The United Nations human rights expert on Myanmar on Tuesday said Russia and China were providing the junta with fighter jets being used against civilians, and urged the UN Security Council to halt the flow of weapons enabling atrocities.
Thomas Andrews, a former U.S. congressman serving in the independent post, released a report that also named Serbia as one of three countries supplying arms to the Myanmar military since it seized power last year, with “full knowledge that they would be used to attack civilians.”
“It should be incontrovertible that weapons used to kill civilians should no longer be transferred to Myanmar,” Mr. Andrews said in a statement.
Chaos has gripped Myanmar since a coup ended a decade of tentative democracy and triggering countrywide protests that troops suppressed with lethal force.
At least 1,500 civilians have been killed, according to activists cited by the UN, which also says more than 300,000 people have been displaced by rural conflict between the military and armed opponents.
The junta says it is fighting “terrorists” and objects to what it calls UN interference.
Myanmar’s military and the foreign ministries of Russia and Serbia could not immediately be reached for comment on the report.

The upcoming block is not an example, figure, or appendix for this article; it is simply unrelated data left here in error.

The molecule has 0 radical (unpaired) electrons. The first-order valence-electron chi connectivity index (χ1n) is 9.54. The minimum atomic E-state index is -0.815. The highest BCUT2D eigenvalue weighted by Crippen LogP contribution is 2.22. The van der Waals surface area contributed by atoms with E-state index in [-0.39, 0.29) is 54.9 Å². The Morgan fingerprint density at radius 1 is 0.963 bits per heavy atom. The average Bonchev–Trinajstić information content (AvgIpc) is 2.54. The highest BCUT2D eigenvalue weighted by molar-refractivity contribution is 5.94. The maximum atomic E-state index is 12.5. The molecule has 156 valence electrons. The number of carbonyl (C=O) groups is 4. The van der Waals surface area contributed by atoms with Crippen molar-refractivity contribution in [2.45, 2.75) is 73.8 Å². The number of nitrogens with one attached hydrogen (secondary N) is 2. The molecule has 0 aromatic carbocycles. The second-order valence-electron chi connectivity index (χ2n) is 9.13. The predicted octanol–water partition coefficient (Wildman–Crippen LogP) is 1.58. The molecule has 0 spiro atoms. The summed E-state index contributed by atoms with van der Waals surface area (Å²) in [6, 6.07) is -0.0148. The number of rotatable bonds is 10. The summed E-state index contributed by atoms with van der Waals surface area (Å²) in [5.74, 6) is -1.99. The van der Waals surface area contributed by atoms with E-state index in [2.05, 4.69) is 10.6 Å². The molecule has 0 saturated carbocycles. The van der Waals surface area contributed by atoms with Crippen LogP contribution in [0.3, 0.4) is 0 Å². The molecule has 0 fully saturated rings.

Asked about the report at a regular briefing, China’s Foreign Ministry spokesperson, Wang Wenbin, said China “has always advocated that all parties and factions should proceed in the long-term interests of the country” and “resolve contradictions through political dialogue.”
Human rights groups and the UN have accused the junta of using disproportionate force to fight militias and ethnic minority rebels, including artillery and air strikes in civilian areas.
The report said Russia had supplied drones; two types of fighter jets; and two kinds of armoured vehicles, one with air defence systems. China transferred fighter jets while Serbia had provided rockets and artillery shells, it said.
The UN General Assembly adopted a resolution last year calling on members to halt arms transfers to Myanmar’s military, which Mr. Andrews said the security council should make binding.
Serbia voted in favour of the resolution, but Russia and China abstained.
While China has urged an end to hostilities in Myanmar, Russia has been the generals’ closest diplomatic ally amid efforts by the West to isolate them.
Mr. Andrews also called for cutting the Myanmar military’s access to oil and gas revenue and foreign exchange reserves, plus international bans on purchases of Myanmar timber, gemstones and rare earths.
Myanmar’s rulers were vulnerable and could be stopped with international resolve, he said in the report.
“If revenues necessary to maintain such a military are reduced, the junta’s capacity to assault and terrorize the people of Myanmar will diminish,” he said.
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